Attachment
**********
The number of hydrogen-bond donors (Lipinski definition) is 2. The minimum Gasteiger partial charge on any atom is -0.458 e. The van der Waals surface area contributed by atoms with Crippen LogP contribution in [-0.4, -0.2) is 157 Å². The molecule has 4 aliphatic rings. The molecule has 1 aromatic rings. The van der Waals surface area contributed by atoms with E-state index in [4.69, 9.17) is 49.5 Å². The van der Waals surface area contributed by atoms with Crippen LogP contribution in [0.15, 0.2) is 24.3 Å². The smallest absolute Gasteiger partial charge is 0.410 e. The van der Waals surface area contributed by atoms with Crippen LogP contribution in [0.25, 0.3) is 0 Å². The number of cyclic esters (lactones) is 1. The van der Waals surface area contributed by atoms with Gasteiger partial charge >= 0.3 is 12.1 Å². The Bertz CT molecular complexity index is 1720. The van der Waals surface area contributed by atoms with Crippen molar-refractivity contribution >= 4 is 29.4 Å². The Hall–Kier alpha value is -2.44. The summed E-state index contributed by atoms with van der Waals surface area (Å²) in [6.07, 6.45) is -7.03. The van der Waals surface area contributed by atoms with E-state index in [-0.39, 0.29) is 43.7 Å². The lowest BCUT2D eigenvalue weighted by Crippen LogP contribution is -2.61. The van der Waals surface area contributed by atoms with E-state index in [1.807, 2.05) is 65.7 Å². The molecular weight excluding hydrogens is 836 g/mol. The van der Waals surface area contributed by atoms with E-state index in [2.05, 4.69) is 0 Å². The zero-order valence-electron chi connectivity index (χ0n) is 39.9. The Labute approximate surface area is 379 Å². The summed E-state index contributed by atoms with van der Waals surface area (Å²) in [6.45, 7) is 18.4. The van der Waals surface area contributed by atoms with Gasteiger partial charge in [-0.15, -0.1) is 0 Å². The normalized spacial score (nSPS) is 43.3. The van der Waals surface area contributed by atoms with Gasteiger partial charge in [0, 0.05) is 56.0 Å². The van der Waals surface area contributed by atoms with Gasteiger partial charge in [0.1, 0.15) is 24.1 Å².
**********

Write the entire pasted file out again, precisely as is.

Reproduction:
The number of hydrogen-bond donors (Lipinski definition) is 2. The minimum Gasteiger partial charge on any atom is -0.458 e. The van der Waals surface area contributed by atoms with Crippen LogP contribution in [-0.4, -0.2) is 157 Å². The molecule has 4 aliphatic rings. The molecule has 1 aromatic rings. The van der Waals surface area contributed by atoms with E-state index in [4.69, 9.17) is 49.5 Å². The van der Waals surface area contributed by atoms with Crippen LogP contribution in [0.15, 0.2) is 24.3 Å². The smallest absolute Gasteiger partial charge is 0.410 e. The van der Waals surface area contributed by atoms with Crippen LogP contribution in [0.25, 0.3) is 0 Å². The number of cyclic esters (lactones) is 1. The van der Waals surface area contributed by atoms with Gasteiger partial charge >= 0.3 is 12.1 Å². The Bertz CT molecular complexity index is 1720. The van der Waals surface area contributed by atoms with Crippen molar-refractivity contribution >= 4 is 29.4 Å². The Hall–Kier alpha value is -2.44. The summed E-state index contributed by atoms with van der Waals surface area (Å²) in [6.07, 6.45) is -7.03. The van der Waals surface area contributed by atoms with E-state index in [-0.39, 0.29) is 43.7 Å². The lowest BCUT2D eigenvalue weighted by Crippen LogP contribution is -2.61. The van der Waals surface area contributed by atoms with E-state index in [1.807, 2.05) is 65.7 Å². The molecular weight excluding hydrogens is 836 g/mol. The van der Waals surface area contributed by atoms with E-state index in [2.05, 4.69) is 0 Å². The zero-order valence-electron chi connectivity index (χ0n) is 39.9. The Labute approximate surface area is 379 Å². The summed E-state index contributed by atoms with van der Waals surface area (Å²) in [6.45, 7) is 18.4. The van der Waals surface area contributed by atoms with Gasteiger partial charge in [-0.15, -0.1) is 0 Å². The normalized spacial score (nSPS) is 43.3. The van der Waals surface area contributed by atoms with Gasteiger partial charge in [0, 0.05) is 56.0 Å². The van der Waals surface area contributed by atoms with Gasteiger partial charge in [0.1, 0.15) is 24.1 Å².